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Kenneth Waltz

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Kenneth Waltz

Post by Guest on Sun Oct 24, 2010 3:33 pm

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Waltz's key contribution to the realm of political science is in the creation of neorealism (or structural realism, as he calls it), a theory of International Relations (IR) which posits that states' actions can often be explained by the pressures exerted on them by international competition, which limits and constrains their choices. Neorealism thus aims to explain recurring patterns of state behavior, such as why the relations between Sparta and Athens resembled in important ways the relations between the US and the USSR.

Waltz argues that the world exists in a state of perpetual international anarchy. Waltz distinguishes the anarchy of the international environment from the order of the domestic one. In the domestic realm, all actors may appeal to, and be compelled by, a central authority - 'the state' or 'the government' - but in the international realm, no such source of order exists. The anarchy of international politics – its lack of a central enforcer – means that states must act in a way that ensures their security above all, or else risk falling behind. This is a fundamental fact of political life faced by democracies and dictatorships alike: except in rare cases, they cannot count on the good will of others to help them, so they must always be ready to fend for themselves.

Like most neorealists Waltz accepts that globalization is posing new challenges to states, but he does not believe states are being replaced, because no other non-state actor can equal the capabilities of the state. Waltz has suggested that globalization is a fad of the 1990s and if anything the role of the state has expanded its functions in response to global transformations.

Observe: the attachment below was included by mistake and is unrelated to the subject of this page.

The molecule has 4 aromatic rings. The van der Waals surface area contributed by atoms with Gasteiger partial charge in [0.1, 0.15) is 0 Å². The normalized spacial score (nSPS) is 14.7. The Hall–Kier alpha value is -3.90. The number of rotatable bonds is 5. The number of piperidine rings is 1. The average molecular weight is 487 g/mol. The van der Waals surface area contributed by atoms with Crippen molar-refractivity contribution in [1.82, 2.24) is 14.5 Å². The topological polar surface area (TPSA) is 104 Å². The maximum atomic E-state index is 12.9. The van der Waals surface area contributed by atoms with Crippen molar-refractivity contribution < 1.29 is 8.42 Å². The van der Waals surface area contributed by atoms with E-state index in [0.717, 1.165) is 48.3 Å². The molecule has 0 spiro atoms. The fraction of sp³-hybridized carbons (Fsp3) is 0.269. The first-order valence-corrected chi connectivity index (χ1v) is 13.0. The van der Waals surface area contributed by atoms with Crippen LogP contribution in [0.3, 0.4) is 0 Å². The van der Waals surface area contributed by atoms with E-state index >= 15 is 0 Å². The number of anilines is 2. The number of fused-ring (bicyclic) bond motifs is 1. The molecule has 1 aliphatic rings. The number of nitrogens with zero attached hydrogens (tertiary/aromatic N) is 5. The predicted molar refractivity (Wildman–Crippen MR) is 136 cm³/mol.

Neorealism was Waltz's response to what he saw as the deficiencies of classical realism. Although the terms are sometimes used interchangeably, neorealism and realism share a number of fundamental differences. The main distinction between the two theories is that classical realism puts human nature, or the urge to dominate, at the center of its explanation for war, while neorealism stakes no claim on human nature and argues instead that the pressures of anarchy shape outcomes regardless of human nature or domestic regimes.

Waltz's theory, as he explicitly makes clear in "Theory of International Politics", is not a theory of foreign policy and does not attempt to predict or explain specific state actions, such as the collapse of the Soviet Union. The theory explains only general principles of behavior that govern relations between states in an anarchic international system, rather than specific actions. These recurring principles of behavior include balancing of power (the theory was revised by Stephan Walt, modifying the "balance of power" concept to "balance of threat"), entering into individually sub-optimal arms races, and exercising restraint in proportion to relative power. In Theory of International Politics (1979:6) Waltz suggests that explanation rather than prediction is expected from a good social science theory, since social scientists cannot run controlled experiments that give the natural sciences so much predictive power.

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